Yesterday I had some free time and finally watched a video I’ve been wanting to view for a long time – Tony Hsieh, CEO of Zappos, talks at Google. (Unsurprisingly, the entire talk is free for the viewing at YouTube…)
Tony Hsieh, entrepreneur and practical applied positive psychologist, did not create the company of Zappos – it already existed when he invested in it – but essentially he did create the Zappos that we know today: the Zappos of excellent customer service, achieved through dedicated work at creating a positive corporate culture. How was this done? Essentially through focused, conscientious and deliberate crafting of the culture and then focused, conscientious and deliberate hiring to maintain that culture.
A few things stood out for me in the Google talk.
First of all, that Hsieh had created a company prior to his innovative work at Zappos. But as that company got bigger, he sold it to a much larger corporation. The reason, he says, was because the culture started to go downhill. He, as a company founder, stopped being interested in going to work – so he could hardly imagine what others were feeling. This led him to create a deliberately and intentionally more positive culture at Zappos.
It also struck me that while Zappos promises – and delivers – excellent customer service (his story about ordering pizza from Zappos, a shoes and clothing site, is hilarious!), Zappos does not focus on customer service. Instead, they focus on culture and supporting their employees – and making the right hires! There is no company policy for how to handle drunken customers calling Zappos in the middle of the night to order pizza, yet the poor employee who answered that call was able to make outstanding customer service decisions autonomously as a result of knowing and believing in Zappos’ culture and values.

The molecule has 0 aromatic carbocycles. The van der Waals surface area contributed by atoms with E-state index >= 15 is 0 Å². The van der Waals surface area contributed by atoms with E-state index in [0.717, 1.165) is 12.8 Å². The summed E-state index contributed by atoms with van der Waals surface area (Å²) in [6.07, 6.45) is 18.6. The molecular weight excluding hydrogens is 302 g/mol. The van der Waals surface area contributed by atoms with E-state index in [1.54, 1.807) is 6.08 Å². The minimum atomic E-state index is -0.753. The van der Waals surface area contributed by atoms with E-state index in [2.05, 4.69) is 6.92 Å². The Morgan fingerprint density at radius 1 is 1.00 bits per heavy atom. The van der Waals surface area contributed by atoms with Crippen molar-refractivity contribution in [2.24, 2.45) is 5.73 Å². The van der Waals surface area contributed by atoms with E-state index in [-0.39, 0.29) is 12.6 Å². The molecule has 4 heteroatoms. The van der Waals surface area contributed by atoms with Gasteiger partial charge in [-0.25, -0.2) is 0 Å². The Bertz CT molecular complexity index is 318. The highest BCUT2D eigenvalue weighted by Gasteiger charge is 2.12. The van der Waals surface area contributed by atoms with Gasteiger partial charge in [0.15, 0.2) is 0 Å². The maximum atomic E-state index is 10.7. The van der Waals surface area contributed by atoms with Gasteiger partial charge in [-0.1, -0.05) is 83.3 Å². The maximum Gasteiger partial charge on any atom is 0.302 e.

Finally, Zappos now teaches other companies how to do this. And they offer tours. I’m seriously considering going to next year’s ICF conference in Las Vegas just so I can get picked up at the airport in a Zappos shuttle, tour the facility and then get dropped off at my hotel. Plus I’ve never been to Vegas…
So to all those companies who say “it can’t happen here”, Zappos and I ask, “Why not?” If a call-center in the middle of the desert can have a great employee culture, which results in excellent customer service, which results in a higher-than-average percentage of return purchases from your loyal customers who then end up doing your marketing for you so you can invest that money in your corporate culture instead of marketing, then why not? The business case is clearly there.
Now contrast that to an individual I was talking with recently whose company can’t seem to give him a few days off to attend an Executive MBA program. He is already paying for the program out of his own pocket. He is already using up all of his vacation days to attend the Friday classes. He has already offered to work extra hours to make up the extra days that he needs. His company is still saying “no”.
Do you think that employee might be thinking about leaving the company sooner rather than later? Do you think that employee might be figuring out ways to deceive the company so he can get his days off? Do you think that employee might be less and less attached to the company? And how much do you think that company will get of the potential future value of that MBA? Approximately zero, is my guess. How is this a good business decision? I don’t believe that it is. Consider how much it will cost the company to recruit, hire and train a new employee. Considerably more than what it would cost to let this MBA student have a few extra days off.
Business leaders – if you think that your employees are lying to you, and if you think that they don’t care about the company, you might just be right. But now turn it around – what good reasons have you given them recently to care? Zappos offers newly trained employees $3000 (yes, that’s three thousand dollars) to leave the company. The original offer was much lower (details in the video) but they kept increasing it because not enough people were taking it. Business leaders – if you offered $3000 to your employees to leave, how many would take you up on it? If the answer is more than 5%, you have a serious culture problem.
Good news – it can be fixed. Stay tuned for more ideas on how. In the meantime, watch the video and please share below your best and worst stories about employee engagement.